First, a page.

Music

All Talk, No Action: What Jay-Z’s Grandiose Marketing Campaign For ‘Tidal’ Didn’t Tell You

The new streaming service is a commercial venture, not a movement -- and so far it looks the same as all the others.

[Update 19/4]: It’s now been announced that Tidal CEO Andy Chen has left the organisation along with 25 other employees. In a statement provided to Business Insider, the company introduced Peter Tonstad as the new interim CEO and implied this was a deliberate move, though they’re denying suggestions Chen was fired outright.

“He has a better understanding of the industry and a clear vision for how the company is looking to change the status quo. He’s streamlining resources to ensure talent is maximised to enhance the customer experience. We’ve eliminated a handful of positions and refocused our company-wide talent to address departments that need support and cut redundancies. TIDAL’s offices globally will remain and grow: we are already hiring for several new positions now. We’re excited about our future and what’s in-store for fans who want the best listening experience.”

Considering this is all just two weeks after its launch — following an awful lot of criticism from other musicians — it certainly doesn’t sound ideal.

Earlier this year, Jay-Z made news after buying Swedish tech company Aspiro (which owned the quite modest WiMP and Tidal streaming services) for $56 million. It was a signal that, like Dr. Dre and his $3bn ‘Beats Music’ venture before him, Jay-Z was making a play to own the future of the music industry.

Yesterday, he launched his new app, Tidal. It’s a new ‘premium lossless streaming service’. In other words, it’s like Spotify, only the music is played back at a higher quality, and it costs more money to use.

On-demand streaming apps like Spotify and Tidal are increasingly common, and they all do pretty much the same thing: you pay a monthly fee, and you can listen to a huge library of easily searchable songs on your phone or computer.

Since the launch, though, Tidal has been getting pilloried in the press. Many are arguing that, at AU$23.99 a month, it’s chronically overpriced, and speculating that it’s unlikely to find a place in the market since it is virtually no different to other music streaming service (unless you own a pair of immensely expensive headphones and sophisticated ears, in which case, yes, the music may sound slightly different).

Jay-Z doesn’t come across as a foolish person; he’s one of the richest men in popular music, and arguably the most influential rap mogul in the world. So it may be worth having a closer look at what he’s playing at.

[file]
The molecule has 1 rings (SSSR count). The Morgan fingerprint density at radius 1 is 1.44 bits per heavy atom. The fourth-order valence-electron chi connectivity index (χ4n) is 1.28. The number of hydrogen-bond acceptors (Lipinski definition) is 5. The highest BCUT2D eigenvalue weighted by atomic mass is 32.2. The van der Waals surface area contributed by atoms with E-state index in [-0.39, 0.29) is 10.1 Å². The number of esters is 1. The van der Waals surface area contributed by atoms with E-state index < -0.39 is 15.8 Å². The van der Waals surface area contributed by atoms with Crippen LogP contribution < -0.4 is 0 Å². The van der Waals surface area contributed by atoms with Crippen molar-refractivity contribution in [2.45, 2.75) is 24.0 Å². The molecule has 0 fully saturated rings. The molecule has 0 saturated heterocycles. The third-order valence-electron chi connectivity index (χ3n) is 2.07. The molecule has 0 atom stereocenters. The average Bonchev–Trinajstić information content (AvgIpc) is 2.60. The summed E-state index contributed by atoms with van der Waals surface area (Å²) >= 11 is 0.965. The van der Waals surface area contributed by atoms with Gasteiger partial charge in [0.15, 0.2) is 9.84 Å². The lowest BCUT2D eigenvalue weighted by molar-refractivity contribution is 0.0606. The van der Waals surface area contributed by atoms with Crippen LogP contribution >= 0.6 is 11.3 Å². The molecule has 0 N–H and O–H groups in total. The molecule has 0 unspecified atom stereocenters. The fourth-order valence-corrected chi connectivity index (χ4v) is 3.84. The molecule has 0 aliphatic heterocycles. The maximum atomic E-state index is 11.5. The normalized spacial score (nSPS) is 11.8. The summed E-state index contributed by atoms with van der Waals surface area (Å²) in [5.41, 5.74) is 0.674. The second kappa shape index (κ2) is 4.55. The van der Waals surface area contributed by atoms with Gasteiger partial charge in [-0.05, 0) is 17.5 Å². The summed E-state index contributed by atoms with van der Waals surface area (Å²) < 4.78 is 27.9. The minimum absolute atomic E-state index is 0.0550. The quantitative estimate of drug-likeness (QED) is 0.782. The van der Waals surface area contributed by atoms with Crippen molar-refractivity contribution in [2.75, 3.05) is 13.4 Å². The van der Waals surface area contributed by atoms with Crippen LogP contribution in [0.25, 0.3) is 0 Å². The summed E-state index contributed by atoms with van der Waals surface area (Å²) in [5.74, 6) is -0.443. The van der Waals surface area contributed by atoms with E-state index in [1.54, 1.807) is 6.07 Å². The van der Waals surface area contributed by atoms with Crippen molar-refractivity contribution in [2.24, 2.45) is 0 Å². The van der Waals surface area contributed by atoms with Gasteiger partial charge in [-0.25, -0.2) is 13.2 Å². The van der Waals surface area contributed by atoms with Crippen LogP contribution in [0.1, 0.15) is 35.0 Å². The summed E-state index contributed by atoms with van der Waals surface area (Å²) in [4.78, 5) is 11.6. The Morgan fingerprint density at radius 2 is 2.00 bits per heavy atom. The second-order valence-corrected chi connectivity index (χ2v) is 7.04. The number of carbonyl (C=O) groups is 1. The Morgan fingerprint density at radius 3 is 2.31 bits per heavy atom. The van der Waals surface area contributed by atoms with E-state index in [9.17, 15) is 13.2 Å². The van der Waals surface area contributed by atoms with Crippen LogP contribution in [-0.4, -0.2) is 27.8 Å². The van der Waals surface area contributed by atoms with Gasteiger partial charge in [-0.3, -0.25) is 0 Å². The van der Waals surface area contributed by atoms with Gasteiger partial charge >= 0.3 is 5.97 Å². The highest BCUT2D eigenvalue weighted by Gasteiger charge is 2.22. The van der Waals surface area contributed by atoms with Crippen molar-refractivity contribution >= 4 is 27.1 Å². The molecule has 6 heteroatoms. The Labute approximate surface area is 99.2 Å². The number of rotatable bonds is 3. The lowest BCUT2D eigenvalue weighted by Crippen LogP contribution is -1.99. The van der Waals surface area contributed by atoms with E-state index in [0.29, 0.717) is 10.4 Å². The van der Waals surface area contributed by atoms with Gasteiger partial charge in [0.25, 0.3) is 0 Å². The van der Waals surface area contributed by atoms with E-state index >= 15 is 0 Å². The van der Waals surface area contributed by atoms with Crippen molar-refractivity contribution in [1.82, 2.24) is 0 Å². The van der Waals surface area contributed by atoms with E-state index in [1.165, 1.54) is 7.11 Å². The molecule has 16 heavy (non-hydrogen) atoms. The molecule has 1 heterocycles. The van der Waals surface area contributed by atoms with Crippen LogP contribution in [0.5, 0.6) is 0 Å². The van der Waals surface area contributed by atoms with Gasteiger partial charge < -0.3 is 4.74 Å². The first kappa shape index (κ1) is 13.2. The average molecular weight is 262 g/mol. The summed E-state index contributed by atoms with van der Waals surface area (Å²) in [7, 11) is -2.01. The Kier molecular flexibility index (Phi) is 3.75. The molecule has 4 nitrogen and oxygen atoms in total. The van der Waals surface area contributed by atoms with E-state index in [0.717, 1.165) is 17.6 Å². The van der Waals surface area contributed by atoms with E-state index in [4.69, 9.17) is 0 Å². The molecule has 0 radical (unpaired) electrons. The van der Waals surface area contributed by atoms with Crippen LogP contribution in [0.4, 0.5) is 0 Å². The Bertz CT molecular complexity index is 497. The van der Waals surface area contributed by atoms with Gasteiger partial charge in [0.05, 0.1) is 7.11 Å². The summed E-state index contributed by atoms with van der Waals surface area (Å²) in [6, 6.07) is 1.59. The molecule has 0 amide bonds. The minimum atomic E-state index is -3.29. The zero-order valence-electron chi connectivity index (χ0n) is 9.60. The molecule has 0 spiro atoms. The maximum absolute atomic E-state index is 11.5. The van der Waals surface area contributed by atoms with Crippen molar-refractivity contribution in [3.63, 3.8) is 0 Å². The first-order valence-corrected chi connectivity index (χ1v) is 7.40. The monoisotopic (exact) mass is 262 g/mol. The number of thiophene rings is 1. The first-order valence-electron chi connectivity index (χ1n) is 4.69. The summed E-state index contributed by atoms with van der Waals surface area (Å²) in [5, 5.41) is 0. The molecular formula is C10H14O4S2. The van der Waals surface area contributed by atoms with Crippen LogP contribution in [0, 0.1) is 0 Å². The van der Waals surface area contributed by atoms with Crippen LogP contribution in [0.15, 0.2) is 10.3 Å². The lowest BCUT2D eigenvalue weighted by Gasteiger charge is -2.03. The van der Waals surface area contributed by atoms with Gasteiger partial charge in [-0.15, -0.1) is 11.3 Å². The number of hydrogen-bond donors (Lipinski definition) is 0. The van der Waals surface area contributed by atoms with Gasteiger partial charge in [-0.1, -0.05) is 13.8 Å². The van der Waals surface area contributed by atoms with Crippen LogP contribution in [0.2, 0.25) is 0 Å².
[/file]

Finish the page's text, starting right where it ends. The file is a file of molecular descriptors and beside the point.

The Blueprint: Do We Need Another Spotify?

As the income from physical and digital sales of music continues to dwindle, the music industry has started to embrace online streaming as the best option for the monetisation of recordings.

But Spotify and services like it are yet to delivered good revenues for artists and record labels. The streaming service makes money from advertising, and premium paying members — it’s a growing stash, but not enough for Spotify to meet its costs, and musicians end up getting a pitifully small amount. Taylor Swift quite famously took her music off of Spotify because she felt it would impact her record sales, and because she didn’t feel she would make that lost money back through internet streaming.

Clearly the system isn’t working. That’s what Jay-Z means to change. By making people pay more for the service, the reasoning is that there will be more income, more money for artists, and a more sustainable business model for the music industry.

The problem for Jay-Z is that Tidal just looks like an overpriced Spotify clone, which may be good for some artists, but is bad for the fans. To try and change the perception, he launched a marketing campaign that was, to put it mildly, breathtakingly insane.

Watch The Throne: It’s A Company, Not A Movement 

Before the launch, a series of high profile artists — many of whom had been sold a portion of the new company — began using their social media profiles to promote Tidal, using language that vaguely echoed both the civil rights movement and socialist sloganeering.

They changed their profile pictures to a light blue, and started using the #TIDALforALL hashtag.

Then came the promotional videos, and things started to get really weird. Dressed in fur and swilling from champaign glasses, we see the pop superstars in a some sort of warehouse/hotel/conference room. They start taking to each other with much gusto.

“Every great movement started with a group of people being able to get together and, really, just make a stand,” says Beyoncé, who could either be talking about a new company or the French Revolution.